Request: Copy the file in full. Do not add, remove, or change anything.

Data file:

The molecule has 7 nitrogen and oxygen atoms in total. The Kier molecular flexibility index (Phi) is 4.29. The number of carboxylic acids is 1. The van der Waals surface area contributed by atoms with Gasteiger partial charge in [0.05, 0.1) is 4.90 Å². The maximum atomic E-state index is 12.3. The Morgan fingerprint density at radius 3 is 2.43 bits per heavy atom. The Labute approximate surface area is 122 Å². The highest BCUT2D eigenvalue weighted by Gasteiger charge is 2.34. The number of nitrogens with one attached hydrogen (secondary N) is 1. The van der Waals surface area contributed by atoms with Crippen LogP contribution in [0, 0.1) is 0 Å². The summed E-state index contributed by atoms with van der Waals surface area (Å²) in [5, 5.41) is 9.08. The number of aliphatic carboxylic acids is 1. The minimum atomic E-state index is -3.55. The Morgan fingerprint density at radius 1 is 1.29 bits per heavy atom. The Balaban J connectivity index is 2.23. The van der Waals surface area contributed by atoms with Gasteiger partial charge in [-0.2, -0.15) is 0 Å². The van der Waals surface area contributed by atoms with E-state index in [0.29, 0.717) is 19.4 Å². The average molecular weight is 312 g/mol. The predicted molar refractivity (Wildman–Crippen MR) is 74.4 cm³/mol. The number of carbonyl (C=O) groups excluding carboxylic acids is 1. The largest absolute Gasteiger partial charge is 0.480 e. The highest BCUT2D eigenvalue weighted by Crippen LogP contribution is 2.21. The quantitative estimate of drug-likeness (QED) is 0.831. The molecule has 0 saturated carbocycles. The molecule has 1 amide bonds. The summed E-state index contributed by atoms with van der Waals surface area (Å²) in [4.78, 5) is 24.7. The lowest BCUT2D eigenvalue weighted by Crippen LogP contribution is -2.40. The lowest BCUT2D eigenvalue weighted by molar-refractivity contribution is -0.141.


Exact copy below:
The molecule has 7 nitrogen and oxygen atoms in total. The Kier molecular flexibility index (Phi) is 4.29. The number of carboxylic acids is 1. The van der Waals surface area contributed by atoms with Gasteiger partial charge in [0.05, 0.1) is 4.90 Å². The maximum atomic E-state index is 12.3. The Morgan fingerprint density at radius 3 is 2.43 bits per heavy atom. The Labute approximate surface area is 122 Å². The highest BCUT2D eigenvalue weighted by Gasteiger charge is 2.34. The number of nitrogens with one attached hydrogen (secondary N) is 1. The van der Waals surface area contributed by atoms with Crippen LogP contribution in [0, 0.1) is 0 Å². The summed E-state index contributed by atoms with van der Waals surface area (Å²) in [5, 5.41) is 9.08. The number of aliphatic carboxylic acids is 1. The minimum atomic E-state index is -3.55. The Morgan fingerprint density at radius 1 is 1.29 bits per heavy atom. The Balaban J connectivity index is 2.23. The van der Waals surface area contributed by atoms with Gasteiger partial charge in [-0.2, -0.15) is 0 Å². The van der Waals surface area contributed by atoms with E-state index in [0.29, 0.717) is 19.4 Å². The average molecular weight is 312 g/mol. The predicted molar refractivity (Wildman–Crippen MR) is 74.4 cm³/mol. The number of carbonyl (C=O) groups excluding carboxylic acids is 1. The largest absolute Gasteiger partial charge is 0.480 e. The highest BCUT2D eigenvalue weighted by Crippen LogP contribution is 2.21. The quantitative estimate of drug-likeness (QED) is 0.831. The molecule has 0 saturated carbocycles. The molecule has 1 amide bonds. The summed E-state index contributed by atoms with van der Waals surface area (Å²) in [4.78, 5) is 24.7. The lowest BCUT2D eigenvalue weighted by Crippen LogP contribution is -2.40. The lowest BCUT2D eigenvalue weighted by molar-refractivity contribution is -0.141.